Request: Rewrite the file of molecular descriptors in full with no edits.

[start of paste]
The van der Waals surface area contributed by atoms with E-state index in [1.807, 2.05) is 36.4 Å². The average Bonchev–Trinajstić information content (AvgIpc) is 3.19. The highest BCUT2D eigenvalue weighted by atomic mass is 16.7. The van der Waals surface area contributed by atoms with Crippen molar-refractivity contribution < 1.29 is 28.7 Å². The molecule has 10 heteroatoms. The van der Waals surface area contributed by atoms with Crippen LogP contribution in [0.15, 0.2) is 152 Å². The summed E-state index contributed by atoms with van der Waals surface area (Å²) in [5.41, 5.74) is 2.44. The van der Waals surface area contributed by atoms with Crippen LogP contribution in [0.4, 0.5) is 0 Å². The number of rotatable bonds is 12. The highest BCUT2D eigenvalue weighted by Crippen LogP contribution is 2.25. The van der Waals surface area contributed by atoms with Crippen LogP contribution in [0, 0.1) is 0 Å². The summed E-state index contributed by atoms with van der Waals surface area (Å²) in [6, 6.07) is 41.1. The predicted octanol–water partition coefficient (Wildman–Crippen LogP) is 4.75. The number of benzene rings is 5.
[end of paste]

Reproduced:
The van der Waals surface area contributed by atoms with E-state index in [1.807, 2.05) is 36.4 Å². The average Bonchev–Trinajstić information content (AvgIpc) is 3.19. The highest BCUT2D eigenvalue weighted by atomic mass is 16.7. The van der Waals surface area contributed by atoms with Crippen molar-refractivity contribution < 1.29 is 28.7 Å². The molecule has 10 heteroatoms. The van der Waals surface area contributed by atoms with Crippen LogP contribution in [0.15, 0.2) is 152 Å². The summed E-state index contributed by atoms with van der Waals surface area (Å²) in [5.41, 5.74) is 2.44. The van der Waals surface area contributed by atoms with Crippen LogP contribution in [0.4, 0.5) is 0 Å². The number of rotatable bonds is 12. The highest BCUT2D eigenvalue weighted by Crippen LogP contribution is 2.25. The van der Waals surface area contributed by atoms with Crippen LogP contribution in [0, 0.1) is 0 Å². The summed E-state index contributed by atoms with van der Waals surface area (Å²) in [6, 6.07) is 41.1. The predicted octanol–water partition coefficient (Wildman–Crippen LogP) is 4.75. The number of benzene rings is 5.